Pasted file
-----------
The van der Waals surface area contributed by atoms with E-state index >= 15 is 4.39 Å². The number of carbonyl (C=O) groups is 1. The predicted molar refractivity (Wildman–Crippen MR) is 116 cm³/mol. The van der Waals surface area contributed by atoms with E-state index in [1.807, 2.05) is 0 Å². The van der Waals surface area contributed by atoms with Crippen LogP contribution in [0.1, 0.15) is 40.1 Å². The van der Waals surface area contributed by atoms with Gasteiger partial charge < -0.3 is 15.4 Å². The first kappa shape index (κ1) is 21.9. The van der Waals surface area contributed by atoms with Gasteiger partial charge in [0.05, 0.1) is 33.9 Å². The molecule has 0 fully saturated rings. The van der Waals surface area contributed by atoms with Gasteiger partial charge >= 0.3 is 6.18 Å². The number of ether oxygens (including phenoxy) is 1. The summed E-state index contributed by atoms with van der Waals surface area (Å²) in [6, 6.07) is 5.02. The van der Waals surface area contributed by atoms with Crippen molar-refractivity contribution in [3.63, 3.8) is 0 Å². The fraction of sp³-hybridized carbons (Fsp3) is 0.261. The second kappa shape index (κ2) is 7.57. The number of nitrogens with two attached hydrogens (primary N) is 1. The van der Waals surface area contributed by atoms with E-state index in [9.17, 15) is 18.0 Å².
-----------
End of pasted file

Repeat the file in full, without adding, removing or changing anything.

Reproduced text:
The van der Waals surface area contributed by atoms with E-state index >= 15 is 4.39 Å². The number of carbonyl (C=O) groups is 1. The predicted molar refractivity (Wildman–Crippen MR) is 116 cm³/mol. The van der Waals surface area contributed by atoms with E-state index in [1.807, 2.05) is 0 Å². The van der Waals surface area contributed by atoms with Crippen LogP contribution in [0.1, 0.15) is 40.1 Å². The van der Waals surface area contributed by atoms with Gasteiger partial charge < -0.3 is 15.4 Å². The first kappa shape index (κ1) is 21.9. The van der Waals surface area contributed by atoms with Gasteiger partial charge in [0.05, 0.1) is 33.9 Å². The molecule has 0 fully saturated rings. The van der Waals surface area contributed by atoms with Gasteiger partial charge >= 0.3 is 6.18 Å². The number of ether oxygens (including phenoxy) is 1. The summed E-state index contributed by atoms with van der Waals surface area (Å²) in [6, 6.07) is 5.02. The van der Waals surface area contributed by atoms with Crippen molar-refractivity contribution in [3.63, 3.8) is 0 Å². The fraction of sp³-hybridized carbons (Fsp3) is 0.261. The second kappa shape index (κ2) is 7.57. The number of nitrogens with two attached hydrogens (primary N) is 1. The van der Waals surface area contributed by atoms with E-state index in [9.17, 15) is 18.0 Å².